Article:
the full range of devices and operating systems today’s supply chain managers use to conduct business.

Here are a few key questions to help evaluate whether your current systems and processes are
ready for the challenges that Canadian crude assets could throw up:
-How long does it take to pinpoint your energy positions?  As a benchmark, does it take longer than 10 seconds?
-Do you have reliable inventory numbers at the end of each day?
-Are your invoices often delayed?
-Do you have difficulty determining the market value of your energy portfolio at the close of business?

If the answer to most of these is ‘yes’, it may be time to revisit your IT investments. There are solid energy trading and risk management options to choose from, solutions designed specifically for risk managing the physical and financial aspects of moving Canadian crude through the energy supply chain; from contracts, physical logistics, and transactions; to accounting and reporting.

America’s appetite for energy is not diminishing. As supply lines for Canadian crude stretch across modalities, borders, time zones, weather patterns, regulatory regimes and market conditions, the ability to monitor assets from the wellhead to the marketplace is critical. Successful energy supply chain risk management will help managers capture the details of every Canadian crude purchase down to the penny, from the front office to the back.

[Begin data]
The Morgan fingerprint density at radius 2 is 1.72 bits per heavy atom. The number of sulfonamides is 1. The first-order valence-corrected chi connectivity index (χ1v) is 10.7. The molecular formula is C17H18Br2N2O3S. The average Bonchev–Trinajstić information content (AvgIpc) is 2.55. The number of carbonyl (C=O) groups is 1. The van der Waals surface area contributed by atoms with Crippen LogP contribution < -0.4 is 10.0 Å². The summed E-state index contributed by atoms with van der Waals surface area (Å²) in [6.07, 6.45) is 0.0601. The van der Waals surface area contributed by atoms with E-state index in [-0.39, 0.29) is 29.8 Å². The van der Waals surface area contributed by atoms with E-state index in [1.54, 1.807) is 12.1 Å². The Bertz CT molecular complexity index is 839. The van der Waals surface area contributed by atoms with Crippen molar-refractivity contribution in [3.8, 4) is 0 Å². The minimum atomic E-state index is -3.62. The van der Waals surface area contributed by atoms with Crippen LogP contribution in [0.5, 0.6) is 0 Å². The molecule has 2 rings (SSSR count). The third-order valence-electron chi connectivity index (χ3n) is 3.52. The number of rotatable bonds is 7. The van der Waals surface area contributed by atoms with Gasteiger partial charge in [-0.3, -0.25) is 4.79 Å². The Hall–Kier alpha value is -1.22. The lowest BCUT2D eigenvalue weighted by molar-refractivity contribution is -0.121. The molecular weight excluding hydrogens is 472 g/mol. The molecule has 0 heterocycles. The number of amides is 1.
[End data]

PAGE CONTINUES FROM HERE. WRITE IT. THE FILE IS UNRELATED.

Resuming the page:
Alaina Fraser is Senior Energy Consultant, Americas for Allegro Development Corporation. http://www.allegrodev.com. She is based in Calgary, Alberta.

About the Author

Jeff Berman, Group News Editor
Jeff Berman is Group News Editor for Logistics Management, Modern Materials Handling, and Supply Chain Management Review. Jeff works and lives in Cape Elizabeth, Maine, where he covers all aspects of the supply chain, logistics, freight transportation, and materials handling sectors on a daily basis. Contact Jeff Berman